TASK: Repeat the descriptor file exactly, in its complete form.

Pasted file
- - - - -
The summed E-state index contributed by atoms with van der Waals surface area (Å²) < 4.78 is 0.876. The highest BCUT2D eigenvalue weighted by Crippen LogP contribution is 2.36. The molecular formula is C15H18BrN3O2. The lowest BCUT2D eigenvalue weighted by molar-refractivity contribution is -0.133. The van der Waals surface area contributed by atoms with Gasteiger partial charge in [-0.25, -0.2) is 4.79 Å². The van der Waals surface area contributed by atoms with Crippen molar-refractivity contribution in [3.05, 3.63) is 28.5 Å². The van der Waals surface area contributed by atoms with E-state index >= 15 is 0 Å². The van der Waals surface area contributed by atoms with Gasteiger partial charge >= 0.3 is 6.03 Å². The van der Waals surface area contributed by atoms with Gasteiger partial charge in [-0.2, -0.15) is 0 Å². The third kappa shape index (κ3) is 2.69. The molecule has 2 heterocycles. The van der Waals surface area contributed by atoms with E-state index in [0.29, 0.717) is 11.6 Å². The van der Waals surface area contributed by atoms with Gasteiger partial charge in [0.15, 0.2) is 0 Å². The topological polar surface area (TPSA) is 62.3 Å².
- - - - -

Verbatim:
The summed E-state index contributed by atoms with van der Waals surface area (Å²) < 4.78 is 0.876. The highest BCUT2D eigenvalue weighted by Crippen LogP contribution is 2.36. The molecular formula is C15H18BrN3O2. The lowest BCUT2D eigenvalue weighted by molar-refractivity contribution is -0.133. The van der Waals surface area contributed by atoms with Gasteiger partial charge in [-0.25, -0.2) is 4.79 Å². The van der Waals surface area contributed by atoms with Crippen molar-refractivity contribution in [3.05, 3.63) is 28.5 Å². The van der Waals surface area contributed by atoms with E-state index >= 15 is 0 Å². The van der Waals surface area contributed by atoms with Gasteiger partial charge >= 0.3 is 6.03 Å². The van der Waals surface area contributed by atoms with Gasteiger partial charge in [-0.2, -0.15) is 0 Å². The third kappa shape index (κ3) is 2.69. The molecule has 2 heterocycles. The van der Waals surface area contributed by atoms with E-state index in [0.29, 0.717) is 11.6 Å². The van der Waals surface area contributed by atoms with Gasteiger partial charge in [0.15, 0.2) is 0 Å². The topological polar surface area (TPSA) is 62.3 Å².